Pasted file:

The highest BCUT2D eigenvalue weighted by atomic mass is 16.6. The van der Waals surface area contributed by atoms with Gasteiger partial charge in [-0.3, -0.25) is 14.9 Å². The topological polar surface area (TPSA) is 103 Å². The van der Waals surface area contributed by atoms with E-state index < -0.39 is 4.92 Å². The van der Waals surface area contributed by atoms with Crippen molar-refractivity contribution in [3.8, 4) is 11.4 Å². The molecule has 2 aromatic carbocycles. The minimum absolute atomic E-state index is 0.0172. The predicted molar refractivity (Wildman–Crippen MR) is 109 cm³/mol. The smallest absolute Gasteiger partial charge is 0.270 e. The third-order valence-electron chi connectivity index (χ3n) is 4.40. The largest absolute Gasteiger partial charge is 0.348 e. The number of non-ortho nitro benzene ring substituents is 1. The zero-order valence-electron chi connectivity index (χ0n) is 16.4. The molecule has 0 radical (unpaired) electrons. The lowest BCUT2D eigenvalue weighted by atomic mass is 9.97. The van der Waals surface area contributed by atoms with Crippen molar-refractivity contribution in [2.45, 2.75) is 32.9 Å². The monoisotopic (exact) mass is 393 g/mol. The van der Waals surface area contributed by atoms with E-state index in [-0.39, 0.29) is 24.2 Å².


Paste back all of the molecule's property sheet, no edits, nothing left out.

The highest BCUT2D eigenvalue weighted by atomic mass is 16.6. The van der Waals surface area contributed by atoms with Gasteiger partial charge in [-0.3, -0.25) is 14.9 Å². The topological polar surface area (TPSA) is 103 Å². The van der Waals surface area contributed by atoms with E-state index < -0.39 is 4.92 Å². The van der Waals surface area contributed by atoms with Crippen molar-refractivity contribution in [3.8, 4) is 11.4 Å². The molecule has 2 aromatic carbocycles. The minimum absolute atomic E-state index is 0.0172. The predicted molar refractivity (Wildman–Crippen MR) is 109 cm³/mol. The smallest absolute Gasteiger partial charge is 0.270 e. The third-order valence-electron chi connectivity index (χ3n) is 4.40. The largest absolute Gasteiger partial charge is 0.348 e. The number of non-ortho nitro benzene ring substituents is 1. The zero-order valence-electron chi connectivity index (χ0n) is 16.4. The molecule has 0 radical (unpaired) electrons. The lowest BCUT2D eigenvalue weighted by atomic mass is 9.97. The van der Waals surface area contributed by atoms with Crippen molar-refractivity contribution in [2.45, 2.75) is 32.9 Å². The monoisotopic (exact) mass is 393 g/mol. The van der Waals surface area contributed by atoms with E-state index in [-0.39, 0.29) is 24.2 Å².